11 February 2013

Study Music

As I'm writing this, I'm jamming out to the Les Miserables soundtrack on Spotify. I recently rediscovered that Spotify exists, and have been using it way too much. I can only listen to music sometimes when I study, though. It depends what I'm doing- if I'm reading, especially if it's in Spanish, I need it to be completely silent. Otherwise, I don't internalize anything that I read. If I'm writing, quiet music (especially with no words) helps me concentrate. I didn't know this about myself until I got to school, even though I had to think about it before I came.

Roommates are hand matched based on a form you fill out and send in (if I'm remembering correctly, you send it in at the same time as your acceptance forms). The form has a lot of general questions about your habits- when you go to bed and wake up, do you like music when you study, how messy you are, what kind of music do you like, etc.

If you are like me, you're probably pretty concerned about roommates. About six months ago, I was anxiously checking the mail every day, waiting for my roommate letter to come. I want to emphasize that, for the most part, the school is VERY GOOD at making these matches. Almost everyone I know is happy in their situation, and has things in common with their roommate(s). The few people I do know who have had roommate issues have been supported by their RAs and ADs and they've gotten the problems sorted out. There's an entire campus living staff dedicated to make your experience in the dorms a good one.

My advice to applying for the dorms and filling out your roommate sheet: be honest. In part because I didn't know a lot about myself, and in part because I was worried they wouldn't find someone compatible and wanted to be flexible, I was very ambiguous on my form. It worked out fine (my roommate is great), but it could have ended badly because I wasn't very specific. I answered the questions very vaguely (eg "I can study with or without music, I can deal with a really clean room or a kind of messy one, I can go to bed whenever"). Honestly, I didn't know what I liked, but I encourage you all to think about it.

My other advice is to know the residence halls. I know people in almost all of them, and they're all happy. I'm going to put a little summary of what I know about each hall below, because someone did that for me when I was applying and I found it extremely helpful.

SOAA: All the rooms are pretty large and have walk in closets. I live in this complex, so I'm biased, but it's my favorite. It's also (with the exception of the apartments) right next to Templeton and very close to the academic problems.
Stewart: The health themed dorm. It's chemical free, and everyone I know there is really nice. They also have a small gym in their basement.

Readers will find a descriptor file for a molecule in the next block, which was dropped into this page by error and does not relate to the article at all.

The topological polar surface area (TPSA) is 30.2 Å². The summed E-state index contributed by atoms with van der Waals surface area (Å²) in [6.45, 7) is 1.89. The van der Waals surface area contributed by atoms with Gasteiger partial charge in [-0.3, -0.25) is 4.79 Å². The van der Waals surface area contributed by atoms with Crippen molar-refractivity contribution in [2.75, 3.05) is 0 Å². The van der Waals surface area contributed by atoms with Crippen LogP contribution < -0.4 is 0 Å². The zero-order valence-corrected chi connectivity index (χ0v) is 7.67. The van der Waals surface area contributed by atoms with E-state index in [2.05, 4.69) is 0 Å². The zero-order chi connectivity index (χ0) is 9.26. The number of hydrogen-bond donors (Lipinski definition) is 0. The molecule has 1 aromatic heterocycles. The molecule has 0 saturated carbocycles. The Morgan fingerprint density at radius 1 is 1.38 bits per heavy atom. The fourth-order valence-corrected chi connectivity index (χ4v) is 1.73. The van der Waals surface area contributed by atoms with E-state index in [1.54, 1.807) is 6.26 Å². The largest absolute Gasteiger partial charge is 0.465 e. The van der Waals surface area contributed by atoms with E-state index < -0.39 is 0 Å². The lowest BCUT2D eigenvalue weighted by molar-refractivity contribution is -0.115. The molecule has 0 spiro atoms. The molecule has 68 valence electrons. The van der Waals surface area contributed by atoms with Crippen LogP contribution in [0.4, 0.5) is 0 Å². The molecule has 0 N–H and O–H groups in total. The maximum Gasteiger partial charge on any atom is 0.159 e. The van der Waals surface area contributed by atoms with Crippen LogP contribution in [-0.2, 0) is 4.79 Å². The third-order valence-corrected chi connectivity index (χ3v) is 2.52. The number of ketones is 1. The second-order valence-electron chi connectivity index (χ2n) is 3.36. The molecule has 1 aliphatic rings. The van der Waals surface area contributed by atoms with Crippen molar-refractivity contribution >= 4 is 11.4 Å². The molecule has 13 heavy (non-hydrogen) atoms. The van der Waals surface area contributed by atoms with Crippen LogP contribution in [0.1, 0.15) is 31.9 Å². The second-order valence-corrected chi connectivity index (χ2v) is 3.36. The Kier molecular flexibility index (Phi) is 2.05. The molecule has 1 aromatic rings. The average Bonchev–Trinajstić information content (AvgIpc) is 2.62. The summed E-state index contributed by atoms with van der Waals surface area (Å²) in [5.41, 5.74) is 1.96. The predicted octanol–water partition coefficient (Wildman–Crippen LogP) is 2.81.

Odell: Doesn't have a theme. It's pretty small, and is attached to Stewart. They have an awesome library.
Akin: This is where I live! It's multicultural themed- I've met so many people from all over the world. We definitely have a really tightly knit community, especially within the floors. We chill in the hallways a lot. I think it's the smallest dorm. We're involved every year in the multicultural fair in the fall, and the international fair in the spring.
Apartments: You have to be a junior or senior to live in these, unless it's a language community- but I don't know of any freshman that's lived in a language apartment, especially their first semester.
Platt-Howard: These two buildings are connected by a little bridge.
Platt: Platt West is art themed, and East doesn't have a theme. The doors in west (I don't know about east) have chalkboard paint on them. The building also is home to the Platteau, which is an art area- for both performing and visual arts. I've been to a couple poetry slams in the Platteau- it's a really cool place! I believe there's also a dark room and an pottery area.
Howard: Part of Howard is outdoor pursuits themed, and the other part doesn't have a theme. People who live in outdoor pursuits get half off on college outdoor trips, which is an awesome deal.
Copeland: This is the biggest dorm on campus. It has a bunch of wings. Most athletes live here, but so do a ton of non-athletes. The rooms are fairly large, and everyone I know there is happy with it. There are some female-only floors, but I think most are coed. My friends who live there have a really nice view of the woods outside of their window.
Forest: Consists of Alder, Manzanita, Juniper, Spruce, and Ponderosa. Each building is pretty small. My only experience with Forest is showering in one of the buildings during my NST, and ukelele orchestra meets in the basement of Juniper. But from what I've seen, it's nice!
Sophomores and above can also live in two other dorms: Hartzfeld and Holmes. I've never been in Hartzfeld, but I've heard it's cozy. Holmes is really nice, and right now I'm planning on trying to live either there or in Akin again next year.
For more information about the halls, look here.

Continuing on the theme of residence halls, last week my friend Gaby and I led a community builder! Most of the halls have community builders on a regular basis. They're just activities held in your hall that people can come to and hang out at. We made valentines, and decorated cookies.
Flashback to elementary school valentines parties!
The rest of my week was also good. Classes continued as usual, I went and tutored at an elementary school (it went well! I'm excited to go back), we played some sick tunes on our radio show, and belted out some sick tunes on our ukeleles.

Please email me with questions! My address is rekidder@lclark.edu.

Rebecca